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Ibsen's Lady of the Sea.

NO WRITER ATTRIBUTED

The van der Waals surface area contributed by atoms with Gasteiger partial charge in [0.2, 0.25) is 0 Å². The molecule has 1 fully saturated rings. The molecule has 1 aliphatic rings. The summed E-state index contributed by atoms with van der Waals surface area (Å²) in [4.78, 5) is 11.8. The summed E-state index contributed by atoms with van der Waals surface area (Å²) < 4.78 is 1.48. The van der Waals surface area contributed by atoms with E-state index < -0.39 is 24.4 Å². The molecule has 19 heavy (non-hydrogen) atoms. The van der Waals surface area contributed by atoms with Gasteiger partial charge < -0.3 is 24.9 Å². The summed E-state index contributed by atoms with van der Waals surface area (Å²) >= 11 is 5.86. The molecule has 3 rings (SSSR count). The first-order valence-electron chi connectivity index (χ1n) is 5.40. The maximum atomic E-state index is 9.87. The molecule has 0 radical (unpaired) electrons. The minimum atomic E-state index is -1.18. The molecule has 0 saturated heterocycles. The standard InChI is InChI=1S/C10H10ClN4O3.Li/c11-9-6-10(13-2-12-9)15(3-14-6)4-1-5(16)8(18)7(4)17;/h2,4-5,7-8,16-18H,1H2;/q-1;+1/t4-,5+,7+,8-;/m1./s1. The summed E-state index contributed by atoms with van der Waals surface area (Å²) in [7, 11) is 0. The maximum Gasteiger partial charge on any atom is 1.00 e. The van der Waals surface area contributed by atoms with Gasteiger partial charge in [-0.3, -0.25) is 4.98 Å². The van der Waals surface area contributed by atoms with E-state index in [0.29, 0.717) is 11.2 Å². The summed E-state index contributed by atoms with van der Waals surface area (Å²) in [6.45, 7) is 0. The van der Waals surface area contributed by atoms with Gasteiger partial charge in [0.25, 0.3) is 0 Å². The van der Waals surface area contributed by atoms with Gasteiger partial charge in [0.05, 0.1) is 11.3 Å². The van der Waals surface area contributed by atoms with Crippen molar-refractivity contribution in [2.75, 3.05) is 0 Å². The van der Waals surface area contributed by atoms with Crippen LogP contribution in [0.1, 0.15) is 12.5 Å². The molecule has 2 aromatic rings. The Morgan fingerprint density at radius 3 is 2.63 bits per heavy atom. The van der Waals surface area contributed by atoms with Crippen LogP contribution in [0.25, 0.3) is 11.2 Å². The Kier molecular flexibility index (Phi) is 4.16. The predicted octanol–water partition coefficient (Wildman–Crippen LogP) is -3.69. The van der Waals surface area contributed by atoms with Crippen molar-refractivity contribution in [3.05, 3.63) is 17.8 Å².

The November number of the Monthly which appears today contains two acts of Ibsen's play "The Lady of the Sea" translated by Mr. George R. Carpenter; the last two acts to be published in the December number. This is the first English translation of this much talked of social drama. Ibsen stands today for the protest against the complicated mechanical drama so much in vogue, in place of which he gives us plays deepening for their interest on the steady development of one strong and simple the me. His work and his theory have been the subject of sharp discussion in England, and since the production of "A Doll's House" in Boston last month, the interest here is scarcely less. Indeed there is some danger of an Ibsen cult equal to the recent Browning craze. But whatever may be thought of Ibsen's artistic principle, the power of his work is unquestioned, and "The Lady of the Sea" is at present of special interest because in it Ibsen suggests answers to the problems proposed by him in "A Doll's House."

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